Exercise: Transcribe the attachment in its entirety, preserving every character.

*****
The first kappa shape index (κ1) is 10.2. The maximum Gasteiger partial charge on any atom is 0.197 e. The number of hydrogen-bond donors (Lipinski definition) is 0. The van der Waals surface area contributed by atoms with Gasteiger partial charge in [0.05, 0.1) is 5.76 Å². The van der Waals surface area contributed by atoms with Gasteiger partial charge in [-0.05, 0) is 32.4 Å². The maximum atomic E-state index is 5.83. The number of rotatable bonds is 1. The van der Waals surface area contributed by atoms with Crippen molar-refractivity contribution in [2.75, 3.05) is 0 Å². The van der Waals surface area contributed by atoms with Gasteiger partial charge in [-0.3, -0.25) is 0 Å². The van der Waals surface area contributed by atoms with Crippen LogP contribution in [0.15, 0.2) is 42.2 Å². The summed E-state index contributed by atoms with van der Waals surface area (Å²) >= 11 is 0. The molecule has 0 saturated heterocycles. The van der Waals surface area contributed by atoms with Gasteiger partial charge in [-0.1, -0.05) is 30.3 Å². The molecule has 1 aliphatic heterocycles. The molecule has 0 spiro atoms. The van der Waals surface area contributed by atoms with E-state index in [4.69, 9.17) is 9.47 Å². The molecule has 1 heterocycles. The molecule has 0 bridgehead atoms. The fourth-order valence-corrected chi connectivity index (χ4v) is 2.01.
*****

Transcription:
The first kappa shape index (κ1) is 10.2. The maximum Gasteiger partial charge on any atom is 0.197 e. The number of hydrogen-bond donors (Lipinski definition) is 0. The van der Waals surface area contributed by atoms with Gasteiger partial charge in [0.05, 0.1) is 5.76 Å². The van der Waals surface area contributed by atoms with Gasteiger partial charge in [-0.05, 0) is 32.4 Å². The maximum atomic E-state index is 5.83. The number of rotatable bonds is 1. The van der Waals surface area contributed by atoms with Crippen molar-refractivity contribution in [2.75, 3.05) is 0 Å². The van der Waals surface area contributed by atoms with Gasteiger partial charge in [-0.3, -0.25) is 0 Å². The van der Waals surface area contributed by atoms with Crippen LogP contribution in [0.15, 0.2) is 42.2 Å². The summed E-state index contributed by atoms with van der Waals surface area (Å²) >= 11 is 0. The molecule has 0 saturated heterocycles. The van der Waals surface area contributed by atoms with Gasteiger partial charge in [-0.1, -0.05) is 30.3 Å². The molecule has 1 aliphatic heterocycles. The molecule has 0 spiro atoms. The van der Waals surface area contributed by atoms with E-state index in [4.69, 9.17) is 9.47 Å². The molecule has 1 heterocycles. The molecule has 0 bridgehead atoms. The fourth-order valence-corrected chi connectivity index (χ4v) is 2.01.